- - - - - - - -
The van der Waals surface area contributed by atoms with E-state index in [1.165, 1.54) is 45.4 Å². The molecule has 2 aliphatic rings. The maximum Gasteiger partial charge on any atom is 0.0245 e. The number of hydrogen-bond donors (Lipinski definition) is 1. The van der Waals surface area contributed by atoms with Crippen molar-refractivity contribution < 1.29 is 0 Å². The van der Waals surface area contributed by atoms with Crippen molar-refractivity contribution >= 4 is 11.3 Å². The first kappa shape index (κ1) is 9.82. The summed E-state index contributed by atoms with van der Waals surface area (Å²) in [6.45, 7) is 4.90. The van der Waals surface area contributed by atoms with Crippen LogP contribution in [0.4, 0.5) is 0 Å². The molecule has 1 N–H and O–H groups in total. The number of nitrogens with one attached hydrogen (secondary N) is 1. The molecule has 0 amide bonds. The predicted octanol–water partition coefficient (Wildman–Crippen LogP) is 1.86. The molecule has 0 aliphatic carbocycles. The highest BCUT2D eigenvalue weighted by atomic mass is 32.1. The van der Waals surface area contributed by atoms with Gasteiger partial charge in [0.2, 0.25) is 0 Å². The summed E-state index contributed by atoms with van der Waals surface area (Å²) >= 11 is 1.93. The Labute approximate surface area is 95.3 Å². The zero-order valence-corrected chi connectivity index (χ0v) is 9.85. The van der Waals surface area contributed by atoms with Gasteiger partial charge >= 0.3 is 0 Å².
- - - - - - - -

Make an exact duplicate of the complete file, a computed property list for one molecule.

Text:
The van der Waals surface area contributed by atoms with E-state index in [1.165, 1.54) is 45.4 Å². The molecule has 2 aliphatic rings. The maximum Gasteiger partial charge on any atom is 0.0245 e. The number of hydrogen-bond donors (Lipinski definition) is 1. The van der Waals surface area contributed by atoms with Crippen molar-refractivity contribution < 1.29 is 0 Å². The van der Waals surface area contributed by atoms with Crippen molar-refractivity contribution >= 4 is 11.3 Å². The first kappa shape index (κ1) is 9.82. The summed E-state index contributed by atoms with van der Waals surface area (Å²) in [6.45, 7) is 4.90. The van der Waals surface area contributed by atoms with Crippen LogP contribution in [0.4, 0.5) is 0 Å². The molecule has 1 N–H and O–H groups in total. The number of nitrogens with one attached hydrogen (secondary N) is 1. The molecule has 0 amide bonds. The predicted octanol–water partition coefficient (Wildman–Crippen LogP) is 1.86. The molecule has 0 aliphatic carbocycles. The highest BCUT2D eigenvalue weighted by atomic mass is 32.1. The van der Waals surface area contributed by atoms with Gasteiger partial charge in [0.2, 0.25) is 0 Å². The summed E-state index contributed by atoms with van der Waals surface area (Å²) >= 11 is 1.93. The Labute approximate surface area is 95.3 Å². The zero-order valence-corrected chi connectivity index (χ0v) is 9.85. The van der Waals surface area contributed by atoms with Gasteiger partial charge >= 0.3 is 0 Å².